Blizzard is the proud owner of two very successful RTS franchises. The first, of course, is StarCraft. The second is the shockingly named WarCraft. Where do they come up with these things?
The original Warcraft game was followed by two sequels, then an MMO, and the formula that Blizz seemed to be following was “less is more”. By WarCraft III, they had introduced hero units, and battles would have between 20 and 60 units at most, many of which had special abilities and required fairly intense management on the part of the player. WarCraft also featured “hero” units which had even more awesome powers, but again required a great deal of concentration to manage properly. Blizzard then took its formula to the ultimate end by developing WoW, in which players acted as the heroes themselves. While there could be large-scale battles between players, the maximum number of units a player could control would never exceed two.
StarCraft followed the exact opposite philosophy. Blizzard gave players units, and lots of them. Jim Raynor? Who cares where he is? Give us twelve hundred marines or a billion Zerglings and we’ll get things done. It was a complete 180 from WarCraft, and fans loved it. When StarCraft II was announced in 2007, amid much speculation that Blizzard was in fact planning a StarCraft MMO, there were concerns about how the mechanics of the game would change. Would it still allow for the same level of unit production and command, or would players be limited to only few, extremely powerful, avatars?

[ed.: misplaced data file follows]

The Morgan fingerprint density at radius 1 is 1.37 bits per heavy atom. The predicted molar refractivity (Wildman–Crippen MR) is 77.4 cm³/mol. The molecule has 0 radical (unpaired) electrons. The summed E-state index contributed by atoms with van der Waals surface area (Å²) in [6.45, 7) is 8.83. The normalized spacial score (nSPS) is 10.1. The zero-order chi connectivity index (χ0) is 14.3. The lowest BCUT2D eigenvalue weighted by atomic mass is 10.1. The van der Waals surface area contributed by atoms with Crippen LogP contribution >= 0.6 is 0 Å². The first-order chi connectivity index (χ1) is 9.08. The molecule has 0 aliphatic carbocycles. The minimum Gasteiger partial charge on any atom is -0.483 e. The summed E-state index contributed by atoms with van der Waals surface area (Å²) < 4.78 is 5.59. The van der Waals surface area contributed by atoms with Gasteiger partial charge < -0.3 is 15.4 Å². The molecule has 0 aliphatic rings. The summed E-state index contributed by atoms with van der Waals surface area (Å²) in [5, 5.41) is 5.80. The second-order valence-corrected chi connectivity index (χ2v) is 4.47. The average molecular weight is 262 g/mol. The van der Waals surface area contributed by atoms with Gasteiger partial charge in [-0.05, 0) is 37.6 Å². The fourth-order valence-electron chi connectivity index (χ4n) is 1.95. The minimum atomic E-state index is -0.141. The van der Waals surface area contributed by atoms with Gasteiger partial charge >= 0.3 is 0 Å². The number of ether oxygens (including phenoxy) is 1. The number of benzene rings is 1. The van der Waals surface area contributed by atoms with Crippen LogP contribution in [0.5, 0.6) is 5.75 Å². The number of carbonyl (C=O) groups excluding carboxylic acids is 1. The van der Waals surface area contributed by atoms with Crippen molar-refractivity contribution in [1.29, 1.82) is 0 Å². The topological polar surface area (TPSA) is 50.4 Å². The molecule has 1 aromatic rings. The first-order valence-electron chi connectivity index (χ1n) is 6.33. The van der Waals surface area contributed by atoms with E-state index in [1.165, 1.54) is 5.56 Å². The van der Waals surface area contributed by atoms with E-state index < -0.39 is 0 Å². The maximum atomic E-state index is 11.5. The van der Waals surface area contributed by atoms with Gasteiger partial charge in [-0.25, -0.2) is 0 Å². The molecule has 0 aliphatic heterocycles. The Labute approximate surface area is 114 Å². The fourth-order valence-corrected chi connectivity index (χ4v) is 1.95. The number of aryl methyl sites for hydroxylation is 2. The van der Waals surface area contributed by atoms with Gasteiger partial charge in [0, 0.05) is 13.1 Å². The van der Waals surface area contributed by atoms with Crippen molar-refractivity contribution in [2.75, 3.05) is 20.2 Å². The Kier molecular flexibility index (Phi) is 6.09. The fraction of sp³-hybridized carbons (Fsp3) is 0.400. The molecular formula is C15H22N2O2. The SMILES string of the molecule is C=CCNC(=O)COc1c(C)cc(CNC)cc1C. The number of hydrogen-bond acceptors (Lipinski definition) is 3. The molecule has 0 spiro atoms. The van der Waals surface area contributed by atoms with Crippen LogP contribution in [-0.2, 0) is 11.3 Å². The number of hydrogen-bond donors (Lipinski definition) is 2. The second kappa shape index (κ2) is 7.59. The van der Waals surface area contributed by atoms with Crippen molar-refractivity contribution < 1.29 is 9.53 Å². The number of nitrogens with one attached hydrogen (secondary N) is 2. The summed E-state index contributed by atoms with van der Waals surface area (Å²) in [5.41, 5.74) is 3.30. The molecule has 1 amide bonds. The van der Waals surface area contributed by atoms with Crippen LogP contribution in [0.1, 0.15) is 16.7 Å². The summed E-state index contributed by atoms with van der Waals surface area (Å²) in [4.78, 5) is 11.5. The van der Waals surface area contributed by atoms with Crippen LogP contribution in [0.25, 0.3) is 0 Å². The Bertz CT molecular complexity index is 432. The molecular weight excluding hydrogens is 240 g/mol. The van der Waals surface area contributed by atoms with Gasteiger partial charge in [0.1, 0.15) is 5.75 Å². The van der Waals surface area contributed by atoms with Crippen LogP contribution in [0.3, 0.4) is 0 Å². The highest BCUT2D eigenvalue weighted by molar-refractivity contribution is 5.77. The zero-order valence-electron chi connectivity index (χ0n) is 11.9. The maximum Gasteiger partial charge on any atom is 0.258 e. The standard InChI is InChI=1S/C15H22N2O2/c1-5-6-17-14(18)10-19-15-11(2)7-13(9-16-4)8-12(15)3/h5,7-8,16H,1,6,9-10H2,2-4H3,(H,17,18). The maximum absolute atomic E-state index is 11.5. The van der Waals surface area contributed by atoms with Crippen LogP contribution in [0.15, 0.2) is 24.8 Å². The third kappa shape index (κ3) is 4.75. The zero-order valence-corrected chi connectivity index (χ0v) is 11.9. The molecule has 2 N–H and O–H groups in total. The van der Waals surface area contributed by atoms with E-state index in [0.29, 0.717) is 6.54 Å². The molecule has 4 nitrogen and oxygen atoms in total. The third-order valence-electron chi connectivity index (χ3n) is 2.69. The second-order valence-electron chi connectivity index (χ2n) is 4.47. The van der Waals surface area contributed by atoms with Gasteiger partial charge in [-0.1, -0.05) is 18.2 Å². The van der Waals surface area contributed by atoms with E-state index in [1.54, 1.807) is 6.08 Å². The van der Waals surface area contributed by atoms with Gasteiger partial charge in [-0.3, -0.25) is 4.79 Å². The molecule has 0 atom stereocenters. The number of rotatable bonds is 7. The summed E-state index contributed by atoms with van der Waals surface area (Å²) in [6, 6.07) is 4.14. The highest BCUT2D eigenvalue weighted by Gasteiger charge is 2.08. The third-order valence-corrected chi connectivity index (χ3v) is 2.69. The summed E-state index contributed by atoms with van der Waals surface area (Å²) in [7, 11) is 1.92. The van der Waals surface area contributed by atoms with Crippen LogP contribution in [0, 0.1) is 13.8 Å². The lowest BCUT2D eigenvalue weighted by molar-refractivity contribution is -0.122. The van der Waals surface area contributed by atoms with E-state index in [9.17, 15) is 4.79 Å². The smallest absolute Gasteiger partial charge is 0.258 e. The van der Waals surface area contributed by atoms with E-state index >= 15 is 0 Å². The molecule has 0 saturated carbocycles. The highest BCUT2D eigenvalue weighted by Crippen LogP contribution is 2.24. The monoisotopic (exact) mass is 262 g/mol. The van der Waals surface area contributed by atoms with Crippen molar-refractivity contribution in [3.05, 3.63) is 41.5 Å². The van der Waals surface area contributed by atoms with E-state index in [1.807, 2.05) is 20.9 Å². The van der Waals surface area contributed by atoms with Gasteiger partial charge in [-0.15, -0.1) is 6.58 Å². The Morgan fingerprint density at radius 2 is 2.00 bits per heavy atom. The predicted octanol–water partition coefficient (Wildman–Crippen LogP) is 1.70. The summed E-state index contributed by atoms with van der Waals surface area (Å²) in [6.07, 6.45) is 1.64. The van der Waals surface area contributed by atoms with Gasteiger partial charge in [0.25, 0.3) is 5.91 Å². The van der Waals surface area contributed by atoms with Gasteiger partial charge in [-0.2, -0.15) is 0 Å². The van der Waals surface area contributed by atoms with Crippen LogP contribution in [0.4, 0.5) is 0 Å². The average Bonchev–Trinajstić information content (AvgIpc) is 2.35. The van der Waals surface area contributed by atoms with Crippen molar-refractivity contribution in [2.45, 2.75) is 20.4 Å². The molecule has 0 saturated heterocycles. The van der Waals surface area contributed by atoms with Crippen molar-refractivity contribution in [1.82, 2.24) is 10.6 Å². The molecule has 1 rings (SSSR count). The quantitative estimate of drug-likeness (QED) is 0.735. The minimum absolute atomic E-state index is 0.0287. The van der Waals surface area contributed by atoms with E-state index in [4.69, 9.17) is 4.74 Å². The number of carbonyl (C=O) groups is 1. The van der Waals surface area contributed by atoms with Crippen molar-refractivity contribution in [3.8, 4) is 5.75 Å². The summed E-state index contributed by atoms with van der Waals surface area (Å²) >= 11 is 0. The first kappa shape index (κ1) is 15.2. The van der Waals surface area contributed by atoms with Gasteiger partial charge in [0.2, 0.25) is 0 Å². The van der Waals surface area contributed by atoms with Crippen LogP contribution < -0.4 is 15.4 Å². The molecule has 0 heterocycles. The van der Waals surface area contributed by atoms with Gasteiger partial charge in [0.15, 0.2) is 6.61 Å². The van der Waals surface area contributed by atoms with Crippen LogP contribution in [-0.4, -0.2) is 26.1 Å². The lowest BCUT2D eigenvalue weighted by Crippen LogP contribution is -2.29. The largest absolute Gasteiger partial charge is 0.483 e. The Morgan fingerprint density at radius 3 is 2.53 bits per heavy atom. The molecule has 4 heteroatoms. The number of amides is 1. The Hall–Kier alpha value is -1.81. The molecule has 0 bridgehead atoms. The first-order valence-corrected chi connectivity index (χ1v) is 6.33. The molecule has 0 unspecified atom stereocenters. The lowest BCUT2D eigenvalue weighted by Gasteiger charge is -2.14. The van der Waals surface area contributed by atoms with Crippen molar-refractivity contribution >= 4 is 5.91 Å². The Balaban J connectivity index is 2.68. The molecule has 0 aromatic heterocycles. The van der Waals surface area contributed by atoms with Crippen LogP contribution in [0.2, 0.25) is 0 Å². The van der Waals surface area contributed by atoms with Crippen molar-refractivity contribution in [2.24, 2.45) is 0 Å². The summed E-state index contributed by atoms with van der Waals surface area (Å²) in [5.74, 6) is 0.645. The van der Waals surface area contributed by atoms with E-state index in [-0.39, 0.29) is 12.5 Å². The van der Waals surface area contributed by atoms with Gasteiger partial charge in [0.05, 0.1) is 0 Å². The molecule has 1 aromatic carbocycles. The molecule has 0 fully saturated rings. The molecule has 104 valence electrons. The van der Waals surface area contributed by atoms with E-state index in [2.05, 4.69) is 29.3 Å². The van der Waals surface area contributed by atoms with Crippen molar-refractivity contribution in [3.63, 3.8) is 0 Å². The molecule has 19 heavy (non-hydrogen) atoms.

According to Blizzard’s VP of design, Mike Pardo, they’re not going to fix something that wasn’t broken – instead, they’re going to jazz it up with some racing stripes and an afterburner. Pardo told news-hungry fans that battles in StarCraft II could feature up to 300 units on-screen at any one time, and a new feature would be added – the ability to select an infinite number of units at once. All Blizzard RTS games until now have had a “cap” of limits that could be moused-over and controlled by the player at once. StarCraft II will feature no such limits. If units are on your screen, you can control them. Sweeeet.
As well, Blizzard has promised that elements such as higher-ground units being given a combat bonus and the use of “hard counters”, or specific units designed to counter an opponent’s units, will return in the second game. The game will also feature variable play speeds, which will allow it to match the frantic gameplay seen in professional game competitions.
What all of this means, in short, is that Blizz isn’t going to screw around with a good thing. StarCraft had a lot of great things about it that worked, and all of those are going to be kept. New units are going to be added, graphics are going to be touched up, and a few more dollops of awesome are going to be spooned onto this space-RTS cake. In StarCarft, as in life, it seems the general with the biggest army wins.
Oh, and also looks waaay cooler.